I listened to elders and medicine people from over a dozen tribes give testimony to Forest Service Supervisor Nora Rasure, explaining to her why snowmaking with treated wastewater was blasphemy (HCN, 9/17/07). I watched middle-aged men bow their heads as tears streaked their faces. None of that seemed to move Ms. Rasure. She told the Indigenous Peoples' summit meeting that she needed to protect the rights of recreationists.

Later I offered - twice - to talk with her about what I had learned about intercultural communication with indigenous peoples. She never took me up on it; and, a few months later, told an interviewer that she couldn't remember the name of the Florida tribe she had worked with two years earlier in her former Forest Service position. It is a gift that the 9th Circuit Court of Appeals has a deeper understanding of respect than Ms. Rasure does.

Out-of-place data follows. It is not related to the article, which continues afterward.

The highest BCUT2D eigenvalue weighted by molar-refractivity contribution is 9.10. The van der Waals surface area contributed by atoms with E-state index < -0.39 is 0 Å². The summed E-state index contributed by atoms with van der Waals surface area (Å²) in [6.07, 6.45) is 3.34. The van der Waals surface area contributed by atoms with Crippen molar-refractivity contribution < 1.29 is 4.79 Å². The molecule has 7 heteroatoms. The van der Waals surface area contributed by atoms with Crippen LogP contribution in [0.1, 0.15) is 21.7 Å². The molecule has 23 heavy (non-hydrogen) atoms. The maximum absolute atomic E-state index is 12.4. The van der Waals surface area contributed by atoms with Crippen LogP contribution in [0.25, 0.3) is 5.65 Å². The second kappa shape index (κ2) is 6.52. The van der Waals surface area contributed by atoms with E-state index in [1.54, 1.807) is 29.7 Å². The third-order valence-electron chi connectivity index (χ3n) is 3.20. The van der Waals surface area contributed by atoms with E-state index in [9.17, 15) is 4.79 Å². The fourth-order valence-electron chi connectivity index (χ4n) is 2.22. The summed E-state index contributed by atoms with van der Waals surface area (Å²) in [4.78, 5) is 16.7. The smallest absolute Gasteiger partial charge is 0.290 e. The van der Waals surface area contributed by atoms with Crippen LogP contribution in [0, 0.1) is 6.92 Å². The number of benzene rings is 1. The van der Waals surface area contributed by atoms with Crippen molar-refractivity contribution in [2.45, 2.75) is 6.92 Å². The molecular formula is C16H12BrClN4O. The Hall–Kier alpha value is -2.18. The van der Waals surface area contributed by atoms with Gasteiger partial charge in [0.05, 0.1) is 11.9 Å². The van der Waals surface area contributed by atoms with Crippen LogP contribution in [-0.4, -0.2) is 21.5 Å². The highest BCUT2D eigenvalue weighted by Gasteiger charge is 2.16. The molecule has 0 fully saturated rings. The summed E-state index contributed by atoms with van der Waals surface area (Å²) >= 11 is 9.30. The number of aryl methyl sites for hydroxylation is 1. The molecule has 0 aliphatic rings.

Mary Sojourner
Flagstaff, Arizona
Oct 14, 2007 12:01 AM

As H2O filters down through the forest it comes in contact with waste; the waste is filtered by the forest litter.       I guess being an atheist; I don't see that as sacrilegious. And recreationist may mean skier or snowshoer--- or the damned sno-gos.        But water means life to the mountains and drainage.